FSI launched a diversity initiative Tuesday designed to increase the number of people of color and women working in the financial advice sector.
The Financial Services Institute has entered a partnership with Inroads, a nonprofit organization that provides career and leadership development opportunities for ethnically diverse high school and college students. Under the initiative, Inroads will work with FSI member firms on strategies to meet diversity, equity and inclusion goals. The effort will include paid internships for Black and brown students at FSI firms, which are mostly independent broker-dealers and financial advisers.
FSI Chief Executive Dale Brown said the trade association, which comprises 90 member firms and about 30,000 affiliated advisers, is well positioned to make a difference on diversity.
“They’re all unique and diverse in a variety of ways and yet they’re also entrepreneurial, innovative and they’re committed to helping solve this issue of getting more representation in the ranks of independent financial advisers,” Brown told reporters during an online availability from FSI’s OneVoice conference in Dallas.
Inroads has 5,163 diverse students who are available for paid internships, said Forest Harper Jr., the organization’s chief executive.
“We want to expose Black and brown kids who come from high school to college [to] the financial services industry,” Harper said. “We want to close that gap in representation.”
The chasm is pronounced among FSI firms, according to a study conducted by Broadridge Financial Solutions and released at the FSI conference. The survey of about 400 advisers showed that 93% were white, 2% Black, 2% Hispanic and 3.5% Asian American. Overall, 82% were male and 18% female, and 62% were over the age of 55.
“Diversity is truly a megatrend, a movement, not a moment,” said Broadridge President Chris Perry. “We really are moving forward and have to or this industry will be underserved.”
From the stage at the hybrid OneVoice conference later in the morning, Brown appealed to executives of FSI firms in the audience to get involved in the Inroads program.
“Listen and be ready to be early adopters when this session is over,” he said, adding at the end of the panel: “Let’s seize this opportunity to make a meaningful change for the better.”
Brown promised FSI would report on its progress on trying to increase diversity.
“I can’t speak for individual member firms, but I know that our commitment is to continue to track the baseline data that we now have from the Broadridge survey,” Brown told reporters. “I see no reason to keep that secret from anyone. We’ve got a lot of work to do and we need to measure.”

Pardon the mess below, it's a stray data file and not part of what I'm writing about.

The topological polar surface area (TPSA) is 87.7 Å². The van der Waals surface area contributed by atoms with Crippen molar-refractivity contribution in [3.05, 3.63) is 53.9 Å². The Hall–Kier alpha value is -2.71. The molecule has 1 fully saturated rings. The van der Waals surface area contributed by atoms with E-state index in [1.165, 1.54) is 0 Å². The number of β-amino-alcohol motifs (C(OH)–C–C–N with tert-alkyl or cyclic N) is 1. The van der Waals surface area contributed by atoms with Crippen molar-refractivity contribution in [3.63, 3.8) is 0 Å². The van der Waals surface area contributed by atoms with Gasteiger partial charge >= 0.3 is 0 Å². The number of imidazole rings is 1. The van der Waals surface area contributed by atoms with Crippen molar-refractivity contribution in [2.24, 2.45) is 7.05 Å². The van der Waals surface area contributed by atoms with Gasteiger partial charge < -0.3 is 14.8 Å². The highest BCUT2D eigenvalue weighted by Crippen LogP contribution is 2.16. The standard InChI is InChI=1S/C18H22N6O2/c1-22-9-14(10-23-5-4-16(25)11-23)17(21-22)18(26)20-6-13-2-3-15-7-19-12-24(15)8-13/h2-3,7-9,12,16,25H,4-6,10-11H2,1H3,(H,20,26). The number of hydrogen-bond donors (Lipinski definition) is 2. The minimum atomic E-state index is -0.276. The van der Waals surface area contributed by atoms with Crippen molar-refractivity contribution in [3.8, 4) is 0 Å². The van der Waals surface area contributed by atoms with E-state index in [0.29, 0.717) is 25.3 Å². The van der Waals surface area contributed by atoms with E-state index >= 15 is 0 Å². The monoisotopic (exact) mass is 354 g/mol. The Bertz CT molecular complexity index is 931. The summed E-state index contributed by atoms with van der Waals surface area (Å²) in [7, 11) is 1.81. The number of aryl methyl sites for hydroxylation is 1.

Placing students of color in internships in financial services and other industries will launch career trajectories that will help reduce racial wealth disparities, Harper said.
“If we get it right, I believe we’ll put them in the upper middle class,” he said.
FSI AGENDA, POLICY ENGAGMENT
During the meeting with reporters, FSI officials outlined the group’s policy agenda. The organization in large part serves as the government relations function for its member firms, many of whom are too small to hire lobbyists.
This year, FSI will concentrate on the ongoing implementation of Regulation Best Interest, the broker-dealer standard of conduct that went into force in 2020 with the backing of FSI and most of the brokerage industry. The Securities and Exchange Commission is expected to pursue enforcement cases this year as well as releasing guidance about compliance.
FSI is committed to stopping legislation that it says would threaten the independent contractor status of its members. It’s also one of the leading voices in the financial industry opposing what it calls “regulation by enforcement.” FSI asserts that the SEC sometimes imposes new regulatory requirements through enforcement cases rather than the rulemaking process.
Another issue on FSI’s agenda is unpaid arbitration. It opposes a fund generated by an assessment on all financial firms to cover arbitration awards that investors don’t receive in the Finra arbitration system when losing firms don’t pay.
Last year, despite having to operate remotely for the most part because of the pandemic, FSI achieved a high level of member participation in meeting with and writing letters to lawmakers and lobbying activities, Brown said.
“We saw the most significant engagement of members ever,” he said.
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